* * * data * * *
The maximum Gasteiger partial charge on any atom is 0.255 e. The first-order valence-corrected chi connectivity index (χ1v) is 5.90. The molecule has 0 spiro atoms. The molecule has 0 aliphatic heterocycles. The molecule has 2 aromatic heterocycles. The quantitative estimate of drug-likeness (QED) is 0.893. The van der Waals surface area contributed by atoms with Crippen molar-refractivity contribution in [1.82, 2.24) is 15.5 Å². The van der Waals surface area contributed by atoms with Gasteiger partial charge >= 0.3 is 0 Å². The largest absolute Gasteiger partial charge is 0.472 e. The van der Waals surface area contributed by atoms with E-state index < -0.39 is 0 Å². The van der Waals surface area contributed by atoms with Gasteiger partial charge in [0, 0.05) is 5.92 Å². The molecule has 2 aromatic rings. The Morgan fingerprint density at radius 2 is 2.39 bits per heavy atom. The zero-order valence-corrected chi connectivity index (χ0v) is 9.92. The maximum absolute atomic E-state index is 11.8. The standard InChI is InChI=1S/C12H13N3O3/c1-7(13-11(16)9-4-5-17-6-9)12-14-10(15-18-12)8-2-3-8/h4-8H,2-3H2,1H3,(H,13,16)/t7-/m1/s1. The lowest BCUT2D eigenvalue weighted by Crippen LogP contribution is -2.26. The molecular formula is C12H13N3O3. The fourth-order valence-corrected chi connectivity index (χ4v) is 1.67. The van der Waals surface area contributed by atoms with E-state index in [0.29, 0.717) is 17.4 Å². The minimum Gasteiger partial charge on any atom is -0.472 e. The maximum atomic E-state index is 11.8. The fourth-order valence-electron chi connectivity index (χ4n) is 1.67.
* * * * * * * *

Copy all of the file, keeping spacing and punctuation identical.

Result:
The maximum Gasteiger partial charge on any atom is 0.255 e. The first-order valence-corrected chi connectivity index (χ1v) is 5.90. The molecule has 0 spiro atoms. The molecule has 0 aliphatic heterocycles. The molecule has 2 aromatic heterocycles. The quantitative estimate of drug-likeness (QED) is 0.893. The van der Waals surface area contributed by atoms with Crippen molar-refractivity contribution in [1.82, 2.24) is 15.5 Å². The van der Waals surface area contributed by atoms with Gasteiger partial charge >= 0.3 is 0 Å². The largest absolute Gasteiger partial charge is 0.472 e. The van der Waals surface area contributed by atoms with E-state index < -0.39 is 0 Å². The van der Waals surface area contributed by atoms with Gasteiger partial charge in [0, 0.05) is 5.92 Å². The molecule has 2 aromatic rings. The Morgan fingerprint density at radius 2 is 2.39 bits per heavy atom. The zero-order valence-corrected chi connectivity index (χ0v) is 9.92. The maximum absolute atomic E-state index is 11.8. The standard InChI is InChI=1S/C12H13N3O3/c1-7(13-11(16)9-4-5-17-6-9)12-14-10(15-18-12)8-2-3-8/h4-8H,2-3H2,1H3,(H,13,16)/t7-/m1/s1. The lowest BCUT2D eigenvalue weighted by Crippen LogP contribution is -2.26. The molecular formula is C12H13N3O3. The fourth-order valence-corrected chi connectivity index (χ4v) is 1.67. The van der Waals surface area contributed by atoms with E-state index in [0.29, 0.717) is 17.4 Å². The minimum Gasteiger partial charge on any atom is -0.472 e. The maximum atomic E-state index is 11.8. The fourth-order valence-electron chi connectivity index (χ4n) is 1.67.